Jak zlepšovat kvalitu českého školství a čím motivovat pedagogy, téma pro profesionály v panelové diskusi Festivalu pedagogické inspirace

How to improve the quality of the Czech school system and how to motivate teachers; this was the topic for professionals in the panel discussion during the Festival of Teaching Inspiration

Jak zlepšovat kvalitu českého školství a čím motivovat pedagogy, téma pro profesionály v panelové diskusi Festivalu pedagogické inspirace
For the third time, the Festival of Teaching Inspiration has successfully taken place at the Kunratice Elementary School .

The traditional Festival of Teaching Inspiration organised by Helping Schools Succeed took place in the Kunratice Elementary School on 10 and 11 November 2017; in all, 780 teachers from all over the Czech Republic attended 130 workshops there. For the first time ever the Festival also offered a panel discussion on systemic changes conducive to improvements in the quality of teaching and learning. The Kunratice Elementary School is one of the first schools involved in the Helping Schools Succeed project run by The Kellner Family Foundation.

This year was the first time that a moderated panel discussion on What and How Should Be Systemically Changed to Improve the Quality of Teaching and Learning at Czech Elementary Schools was included in the Festival’s programme. Experts with many years of practical experience and representatives of institutions and organisations operating in the Czech educational system and elsewhere held a debate on what, according to the latest research and experience from schools, helps to improve the results of children’s learning at schools and also on how to transfer these findings to teaching practices at Czech schools. Vít Beran, principal of the Kunratice Elementary School, and Ivo Mikulášek, principal of the Dobronín Elementary School, also joined the panel discussion in addition to Hana Košťálová, the Programme Director of the Helping Schools Succeed project. Jitka Kmentová, principal of Gymnázium Na Zatlance (a grammar school in Prague), shared her experience with the first alternative class at a public school. Dana Pražáková of the Czech School Inspectorate represented specialised institutions in the discussion, while Rik Vanderhhauwaert, Director of DNI-VSKO, Belgium, shared his international experience.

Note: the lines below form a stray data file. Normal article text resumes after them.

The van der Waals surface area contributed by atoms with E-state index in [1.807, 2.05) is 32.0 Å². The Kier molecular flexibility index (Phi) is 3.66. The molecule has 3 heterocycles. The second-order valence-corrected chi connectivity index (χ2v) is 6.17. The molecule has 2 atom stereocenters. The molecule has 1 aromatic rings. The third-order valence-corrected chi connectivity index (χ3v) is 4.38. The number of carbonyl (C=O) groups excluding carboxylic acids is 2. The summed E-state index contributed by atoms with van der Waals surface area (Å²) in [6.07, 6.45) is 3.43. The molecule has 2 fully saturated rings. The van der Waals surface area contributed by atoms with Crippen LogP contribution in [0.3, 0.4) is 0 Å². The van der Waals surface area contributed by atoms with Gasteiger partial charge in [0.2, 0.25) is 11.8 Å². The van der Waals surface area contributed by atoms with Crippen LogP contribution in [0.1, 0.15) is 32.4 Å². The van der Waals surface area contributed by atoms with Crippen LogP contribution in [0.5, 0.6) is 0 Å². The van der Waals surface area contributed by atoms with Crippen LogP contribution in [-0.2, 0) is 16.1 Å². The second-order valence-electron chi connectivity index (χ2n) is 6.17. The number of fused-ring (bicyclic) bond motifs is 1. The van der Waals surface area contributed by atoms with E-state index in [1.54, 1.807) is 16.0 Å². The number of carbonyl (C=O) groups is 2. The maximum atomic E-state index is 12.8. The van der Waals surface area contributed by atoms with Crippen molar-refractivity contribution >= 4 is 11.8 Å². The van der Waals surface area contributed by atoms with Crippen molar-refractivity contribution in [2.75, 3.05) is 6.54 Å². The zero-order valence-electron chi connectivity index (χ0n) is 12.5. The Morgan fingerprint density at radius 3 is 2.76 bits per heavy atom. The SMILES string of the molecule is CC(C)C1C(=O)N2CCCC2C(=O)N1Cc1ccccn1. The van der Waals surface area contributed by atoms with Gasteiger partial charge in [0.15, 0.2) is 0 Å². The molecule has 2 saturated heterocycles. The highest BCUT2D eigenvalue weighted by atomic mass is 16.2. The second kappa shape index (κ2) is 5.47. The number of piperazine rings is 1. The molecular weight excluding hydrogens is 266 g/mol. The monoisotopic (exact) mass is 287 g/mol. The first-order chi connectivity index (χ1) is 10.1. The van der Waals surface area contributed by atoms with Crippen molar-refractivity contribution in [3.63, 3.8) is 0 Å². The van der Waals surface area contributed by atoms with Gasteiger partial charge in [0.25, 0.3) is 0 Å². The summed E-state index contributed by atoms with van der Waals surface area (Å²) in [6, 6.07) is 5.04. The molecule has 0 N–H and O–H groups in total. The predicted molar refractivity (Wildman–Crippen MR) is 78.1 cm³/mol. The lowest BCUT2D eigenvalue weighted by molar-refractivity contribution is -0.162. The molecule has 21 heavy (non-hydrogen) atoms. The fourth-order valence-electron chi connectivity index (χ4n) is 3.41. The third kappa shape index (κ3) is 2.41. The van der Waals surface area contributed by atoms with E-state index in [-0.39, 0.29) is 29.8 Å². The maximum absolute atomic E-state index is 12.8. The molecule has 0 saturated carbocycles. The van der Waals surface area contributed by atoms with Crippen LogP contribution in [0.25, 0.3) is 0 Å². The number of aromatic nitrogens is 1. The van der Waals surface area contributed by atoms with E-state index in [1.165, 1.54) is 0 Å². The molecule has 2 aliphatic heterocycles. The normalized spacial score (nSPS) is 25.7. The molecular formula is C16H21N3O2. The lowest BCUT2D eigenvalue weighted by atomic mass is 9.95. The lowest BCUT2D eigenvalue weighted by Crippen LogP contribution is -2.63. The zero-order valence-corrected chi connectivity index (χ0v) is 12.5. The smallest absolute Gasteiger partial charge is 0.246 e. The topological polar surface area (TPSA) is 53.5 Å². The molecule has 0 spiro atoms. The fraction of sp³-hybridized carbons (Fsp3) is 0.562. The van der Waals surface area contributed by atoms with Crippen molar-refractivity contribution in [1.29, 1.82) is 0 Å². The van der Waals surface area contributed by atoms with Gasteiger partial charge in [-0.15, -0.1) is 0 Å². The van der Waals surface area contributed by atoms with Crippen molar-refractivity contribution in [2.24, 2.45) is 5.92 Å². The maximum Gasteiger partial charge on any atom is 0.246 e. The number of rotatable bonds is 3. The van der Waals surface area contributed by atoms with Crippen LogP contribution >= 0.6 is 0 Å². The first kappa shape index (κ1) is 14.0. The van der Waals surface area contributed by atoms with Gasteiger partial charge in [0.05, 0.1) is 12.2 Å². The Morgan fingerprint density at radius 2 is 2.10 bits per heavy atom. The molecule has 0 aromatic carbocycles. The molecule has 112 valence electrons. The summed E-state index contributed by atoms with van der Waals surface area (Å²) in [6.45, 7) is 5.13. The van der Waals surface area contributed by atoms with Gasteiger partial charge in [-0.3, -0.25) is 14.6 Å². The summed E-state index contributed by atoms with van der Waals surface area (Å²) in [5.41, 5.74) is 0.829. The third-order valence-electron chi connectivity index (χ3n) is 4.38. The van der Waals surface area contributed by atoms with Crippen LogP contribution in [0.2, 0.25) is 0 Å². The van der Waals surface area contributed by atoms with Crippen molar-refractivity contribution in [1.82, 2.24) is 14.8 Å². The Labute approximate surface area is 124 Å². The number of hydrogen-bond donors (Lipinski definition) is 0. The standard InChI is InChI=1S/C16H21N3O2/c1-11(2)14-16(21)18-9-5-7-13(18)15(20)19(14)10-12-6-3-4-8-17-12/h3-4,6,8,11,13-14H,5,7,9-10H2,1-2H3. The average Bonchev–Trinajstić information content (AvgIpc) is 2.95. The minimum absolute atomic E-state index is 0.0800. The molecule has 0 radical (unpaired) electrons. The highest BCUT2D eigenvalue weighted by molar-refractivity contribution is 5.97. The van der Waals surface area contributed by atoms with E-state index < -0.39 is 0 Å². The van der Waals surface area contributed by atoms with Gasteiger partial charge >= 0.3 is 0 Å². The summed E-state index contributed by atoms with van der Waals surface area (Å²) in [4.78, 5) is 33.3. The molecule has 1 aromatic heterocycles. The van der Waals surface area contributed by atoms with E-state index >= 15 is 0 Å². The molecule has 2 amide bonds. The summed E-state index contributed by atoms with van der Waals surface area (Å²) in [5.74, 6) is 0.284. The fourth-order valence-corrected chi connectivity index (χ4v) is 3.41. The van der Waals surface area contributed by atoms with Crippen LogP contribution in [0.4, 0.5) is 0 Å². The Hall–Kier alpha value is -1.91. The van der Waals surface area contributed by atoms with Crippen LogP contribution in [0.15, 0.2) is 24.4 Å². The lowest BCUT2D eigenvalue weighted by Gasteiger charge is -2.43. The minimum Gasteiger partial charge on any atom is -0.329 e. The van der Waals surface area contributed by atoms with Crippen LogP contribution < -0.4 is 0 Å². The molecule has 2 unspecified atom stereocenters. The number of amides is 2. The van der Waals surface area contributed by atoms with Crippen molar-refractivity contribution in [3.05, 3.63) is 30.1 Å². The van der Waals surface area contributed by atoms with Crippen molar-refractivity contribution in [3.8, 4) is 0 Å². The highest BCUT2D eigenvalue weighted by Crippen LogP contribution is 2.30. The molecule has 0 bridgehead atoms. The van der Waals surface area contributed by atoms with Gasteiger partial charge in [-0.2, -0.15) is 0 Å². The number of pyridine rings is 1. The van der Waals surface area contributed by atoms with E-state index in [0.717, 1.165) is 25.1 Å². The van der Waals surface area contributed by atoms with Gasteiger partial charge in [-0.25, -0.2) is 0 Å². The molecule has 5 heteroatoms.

Teachers for teachers
“Through long-term monitoring and our own practices, we have arrived at the conclusion that every teacher who wants to continuously improve their teaching learns best from their colleagues. Such professionals also need feedback from someone else, someone in whom they have trust in both professional and personal terms, for their further development,” Hana Košťálová describes the method of teachers learning from each other. The participants in the Festival of Teaching Inspiration therefore addressed teaching problems and challenges, and jointly analysed the preparations for teaching, teaching itself, and ex post evaluation of teaching, during 130 practical workshops. “If we want to improve children’s learning we have to improve teaching, and that is fully in the teacher’s hands. If, then, we want to improve the whole system investments must be channelled to teachers on a long-term basis,” Hana Košťálová says with certainty, adding that she does not primarily mean across-the-board salary raises when she says investments but rather the fact that the school management must have the opportunity to promote the quality of teaching right in classrooms and in the staffroom.

Experts say that for a systemic improvement in learning and teaching at public schools, governmental institutions’ assistance is primarily required; for this purpose, the following propositions must be accepted: